An American produce 2.1 kg of garbage per day against 0.6 kg for an Indian, according to a 2009 study by the National Sanitary and access to water-governmental organization, the CPHEEO (Central Public Health and Environmental Engineering Organization ). Yet the country with a total of 1.2 billion people takes the cake in terms of volume of garbage produced annually. Alone, New Delhi, the capital would produce nearly 8,000 tons of waste per day. But how this developing country manages its waste?
In New Delhi, a slogan often appears “Clean Delhi, Green Delhi.” This campaign, launched in 2003 by the Indian government, was to make the Indian capital greener and more attractive for. Since then, despite large areas of green space in Delhi, the country still has some way to go regarding the “waste management”, the treatment of waste.
In India, there is nothing more normal than seeing onlookers get rid of their garbage on the ground or a driver who opens his window to throw his empty cigarette box. Here, cities are veritable giant landfills and there is not a shadow of a garbage can on the horizon. And yet there exists a system of waste and even recycling
Ragpickers, first link in the chain
Men are appointed by the municipality to scan localized areas, to collect waste they deposit in the mini-landfills designed for this purpose. However, these areas can be so extensive that it is difficult to keep them clean. The mini-landfills are located all over the city, the street reeking with the smell of all the rotting garbage and forcing passersby to cover their noses. That’s where comes in the dressers, these men, who sort waste at mini-landfills.
At Hauz Khaz Village, a neighborhood in New Delhi, Dharampal has faded turban around the head and face, to protect it from the smell. At 35, the man appears twice. He is sweeping and cleaning up trash 10 times a day for 20 years, to 3000 rupees per month, or about 36 euros. He explained that the waste is used as fertilizer.
If Dharampal, works for the municipality, this is not the case for all the scavengers. Nakul for example, has worked for 10 years in an area of ??south Delhi. He claims to work for himself. He also picks up daily waste piled in dumpsters. For 1,000 rupees a month, or about 12 euros, it leads outside Delhi.
Ranjith Annepu, coordinator of WTERT – India and leading waste management researcher, says that for these people, often from villages, this work is all their lives, they cannot do anything else, they roam the streets in search of paper or plastic or metal they sell thereafter.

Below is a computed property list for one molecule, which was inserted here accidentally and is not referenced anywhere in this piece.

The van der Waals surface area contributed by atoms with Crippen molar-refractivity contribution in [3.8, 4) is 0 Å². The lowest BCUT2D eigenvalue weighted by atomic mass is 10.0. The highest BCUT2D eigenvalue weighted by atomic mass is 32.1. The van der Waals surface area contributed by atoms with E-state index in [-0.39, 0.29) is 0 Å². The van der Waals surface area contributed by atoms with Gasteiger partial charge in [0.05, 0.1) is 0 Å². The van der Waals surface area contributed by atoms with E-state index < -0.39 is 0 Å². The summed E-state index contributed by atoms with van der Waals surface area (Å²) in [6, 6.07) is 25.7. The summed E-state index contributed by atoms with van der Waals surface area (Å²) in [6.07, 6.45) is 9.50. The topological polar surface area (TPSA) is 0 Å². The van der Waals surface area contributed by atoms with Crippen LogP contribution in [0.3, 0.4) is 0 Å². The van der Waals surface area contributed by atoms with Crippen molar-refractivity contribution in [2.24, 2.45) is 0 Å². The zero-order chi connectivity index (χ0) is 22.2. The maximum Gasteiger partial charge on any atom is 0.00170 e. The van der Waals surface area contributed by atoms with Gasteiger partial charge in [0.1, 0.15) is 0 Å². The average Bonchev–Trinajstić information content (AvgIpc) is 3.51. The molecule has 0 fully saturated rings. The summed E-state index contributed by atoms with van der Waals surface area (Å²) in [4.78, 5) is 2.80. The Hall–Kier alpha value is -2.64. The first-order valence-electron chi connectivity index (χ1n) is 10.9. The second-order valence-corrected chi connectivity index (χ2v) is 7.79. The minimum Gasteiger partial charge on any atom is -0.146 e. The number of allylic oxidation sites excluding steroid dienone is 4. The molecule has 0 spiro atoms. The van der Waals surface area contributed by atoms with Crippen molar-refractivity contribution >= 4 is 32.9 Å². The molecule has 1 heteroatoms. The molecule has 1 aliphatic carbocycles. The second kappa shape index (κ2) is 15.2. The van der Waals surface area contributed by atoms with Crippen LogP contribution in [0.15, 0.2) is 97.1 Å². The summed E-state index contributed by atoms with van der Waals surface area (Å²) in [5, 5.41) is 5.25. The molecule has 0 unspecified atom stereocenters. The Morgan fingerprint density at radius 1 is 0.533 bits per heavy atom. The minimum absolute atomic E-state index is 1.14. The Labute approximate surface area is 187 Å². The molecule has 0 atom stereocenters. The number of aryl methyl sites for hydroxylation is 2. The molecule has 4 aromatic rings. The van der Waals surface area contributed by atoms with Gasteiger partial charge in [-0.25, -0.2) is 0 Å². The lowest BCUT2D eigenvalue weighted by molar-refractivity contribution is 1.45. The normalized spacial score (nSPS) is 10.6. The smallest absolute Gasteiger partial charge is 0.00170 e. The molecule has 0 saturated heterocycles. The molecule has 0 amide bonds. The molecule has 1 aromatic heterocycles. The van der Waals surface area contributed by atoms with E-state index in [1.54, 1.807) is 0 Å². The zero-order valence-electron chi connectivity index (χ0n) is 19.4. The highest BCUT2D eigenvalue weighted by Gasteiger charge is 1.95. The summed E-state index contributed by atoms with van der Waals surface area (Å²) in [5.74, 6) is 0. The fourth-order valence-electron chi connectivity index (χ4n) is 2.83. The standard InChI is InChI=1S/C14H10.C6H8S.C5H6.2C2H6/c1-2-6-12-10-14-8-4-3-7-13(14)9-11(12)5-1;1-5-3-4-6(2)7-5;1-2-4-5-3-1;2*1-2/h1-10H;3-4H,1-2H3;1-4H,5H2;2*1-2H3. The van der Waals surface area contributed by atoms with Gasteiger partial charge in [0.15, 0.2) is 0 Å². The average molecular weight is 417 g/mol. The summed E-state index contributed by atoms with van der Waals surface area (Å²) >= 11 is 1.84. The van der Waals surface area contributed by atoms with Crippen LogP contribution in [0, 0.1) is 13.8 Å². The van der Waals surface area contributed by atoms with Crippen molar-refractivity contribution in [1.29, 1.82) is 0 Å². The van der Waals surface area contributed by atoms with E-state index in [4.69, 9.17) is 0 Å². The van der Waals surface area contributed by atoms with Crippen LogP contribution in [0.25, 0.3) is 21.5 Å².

“India is a poor country, even if it develops. We must create a system where the workers have their place, a system that protects their livelihood and give them better working conditions. ”says Ranjith. “India and the countries of Latin America-are leaders in the organization of these informal workers, he added, cooperatives are created, but much remains to be done, it must be explained these dressers, their rights and the benefits they have to be together. “
If treating waste is a national problem, it is obvious that the solution is at the local level. For each city and region have their specificities and their corresponding solutions. For Ranjith Annepu, this also depends on the priority of each locality, “if the problem due to waste is important to solve the problem will be a priority. On the contrary, if one is not in a state of crisis, the search for a solution will be slower. “ The researcher also regrets the lack of continuity in environmental policy. “Every end of term, everything is at it again, according to the will more or less of the new municipality.”
Several companies and foundations, Indian or foreign, are trying to advance the system. Conserve India is an NGO that uses plastic bags, jeans, saris, jeans, belts, tires … to make bags brands sold worldwide. Created in 1998 by Anita and Shalabh Ahuja, the price of bags Conserve India is 20 to 50 euros. In France, twenty stores, including Altermundi, offer these bags. To do this, the Indian couple working with the garbage, they pay three times more to collect waste. The money they earn by selling their bags used for social projects, such as building a clinic and a school for employees.
Waste treatment: solutions exist
BioEnergy Consult is an organization that seeks precisely to raise awareness of the importance of waste management. Its role is to advise and train clients all over the world, to inform them on sustainable development and on new techniques for treating waste as well as systems turning waste into energy. For Salman Zafar, CEO of the organization, the system of waste management in India has deteriorated in recent years due to rapid urbanization, increasing population, changing consumption patterns and scarcity of landfills.
“Existing landfills have reached saturation and the local or national authorities are struggling to find an effective strategy to overcome mountains of waste that accumulate in cities across the country.”
And there are solutions. Waste can indeed be converted into clean energy and fuel by a variety of technologies ranging from conventional combustion process to advanced thermal technologies. And individuals may also, at their level, participate in the movement for example using the biogas, produced from waste products in their cooking gas.
Because the flaws in the system of waste treatment are not without consequences: poor sanitation and diseases due to contaminated water are common, while the presence of stray animals attracted by food often leads to bite …. Worse still, the air became unbreathable in Delhi due to the burning of waste in open areas … so many alerts that are not heard, because “we ask people, often illiterate, worry for the environment when they are first employed to find shelter and food, “ concludes Ranjith Annepu.
Enough said. Everything remains to be done.
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